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Leukaemic blood picture changes which can be summarized morphologically (detection of Sézary cells in the blood smear or in the buffy coat by electron microscopy), immunophenotypically (CD4/CD8 ratio > 10 or CD4+/CD7- T cells > 40%) or molecularly (detection of a T cell clone by Southern blot or PCR, chromosomal alterations).

  • Blood count: leukocytosis, relative lymphocytosis, Lutzner cells (or Sézary cells) > 5% of total lymphocytes; absolute numbers: > 1000 cells/ml.
  • PCR: T-cell receptor gene rearrangement (diagnostically important but not conclusive; detection of monoclonality of the β or γ chain).
  • FACS analysis: CD2 pos., CD3 pos., CD4 pos., CD5 pos., CD27 pos., CD45 pos., RO pos.
  • CD27 is discussed as a specific marker for Sézary cells.
  • Polyclonal hypergammaglobulinemia in 25% of Pat.
  • Monoclonal hypergammaglobulinemia in 29% of patients
  • LDH elevation in 40% of patients
  • Increase in CD4/CD8 ratio in 20-25% of patients
  • TCR rearrangement in the skin in 89% of patients
  • TCR rearrangement in the blood in 84% of patients

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  • Monomorphic, subepidermal infiltrate of atypical lymphocytes with strongly lobed nucleus (Lutzner cells) and distinct epidermotropy. Abscess-like accumulation of tumor cells in the epithelium (Pautrier abscesses) is present but less frequent than in plaque-stage MF: blasts, eosinophilic granulocytes and atypical plasma cells are occasionally found. Epidermis: irregular acanthosis, focal parakeratosis, spongiosis.
  • Immunohistology: Tumor cells express a T-helper cell type (CD3+; CD4+; CD45R0+: 80% of cases); CD7 neg. large blasts are reactive for CD30.
  • Clonality of the T-cell population can be detected in the skin as well as in peripheral blood.
  • The cause for the "homing" into the skin is still unclear. In order to enter the skin, the T cells have to express certain "homing receptors". These include the cutaneous lymphocyte antigen (CLA), which is not expressed on normal ZH2 cells. CLA is a carbohydrate molecule that is bound to a nuclear protein with the involvement of a fucosyltransferase VII (fut7). Other homing specific factors are CCR4, CCR8, CCR10 and CXR3. Blocking these factors may lead to new therapeutic approaches.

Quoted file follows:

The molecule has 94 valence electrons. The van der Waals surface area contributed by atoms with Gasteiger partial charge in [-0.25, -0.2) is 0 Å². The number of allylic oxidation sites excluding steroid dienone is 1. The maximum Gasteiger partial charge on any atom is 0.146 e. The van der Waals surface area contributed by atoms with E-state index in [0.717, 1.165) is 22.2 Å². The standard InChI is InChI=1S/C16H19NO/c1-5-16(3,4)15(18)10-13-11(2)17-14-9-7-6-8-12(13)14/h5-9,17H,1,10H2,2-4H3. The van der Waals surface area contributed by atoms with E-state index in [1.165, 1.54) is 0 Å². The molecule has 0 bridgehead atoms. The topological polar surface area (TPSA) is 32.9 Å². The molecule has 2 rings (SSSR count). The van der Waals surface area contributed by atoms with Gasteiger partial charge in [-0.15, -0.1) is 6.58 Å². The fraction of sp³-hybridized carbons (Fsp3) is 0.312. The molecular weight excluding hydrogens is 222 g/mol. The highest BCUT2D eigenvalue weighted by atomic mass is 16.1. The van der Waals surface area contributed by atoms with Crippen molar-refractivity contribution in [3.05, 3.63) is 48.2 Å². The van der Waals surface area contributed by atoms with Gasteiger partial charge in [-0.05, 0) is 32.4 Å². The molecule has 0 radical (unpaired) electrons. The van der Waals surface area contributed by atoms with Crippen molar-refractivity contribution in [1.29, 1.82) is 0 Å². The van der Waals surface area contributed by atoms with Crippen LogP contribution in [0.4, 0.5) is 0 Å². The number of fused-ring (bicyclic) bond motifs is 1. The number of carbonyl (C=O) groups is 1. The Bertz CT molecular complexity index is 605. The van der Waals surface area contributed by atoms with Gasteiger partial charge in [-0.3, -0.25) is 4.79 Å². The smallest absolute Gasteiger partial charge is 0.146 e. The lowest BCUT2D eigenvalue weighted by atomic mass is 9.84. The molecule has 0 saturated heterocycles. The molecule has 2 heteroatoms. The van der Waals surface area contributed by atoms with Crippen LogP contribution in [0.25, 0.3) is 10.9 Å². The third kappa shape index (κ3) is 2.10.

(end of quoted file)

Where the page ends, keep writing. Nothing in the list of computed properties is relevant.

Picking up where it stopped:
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The diagnosis is made clinically. According to studies and clinical experience, the diagnosis is made on average 12 months (min. 1 month; max. 8 years) after initial manifestation. In addition to the routine laboratory and organ analysis, the diagnosis is confirmed by histology with immunophenotyping, molecular biological methods such as determination of the T-cell receptor gene rearrangement and flow cytometry, lymph node diagnostics (sonographic examination of skin-near lymph nodes) and, if necessary, lymph node biopsy and fine tissue diagnostics or bone marrow biopsy. S.u. lymphoma, cutaneous T-cell lymphoma. The diagnostic and predictive value of bone marrow biopsy is questioned by various authors.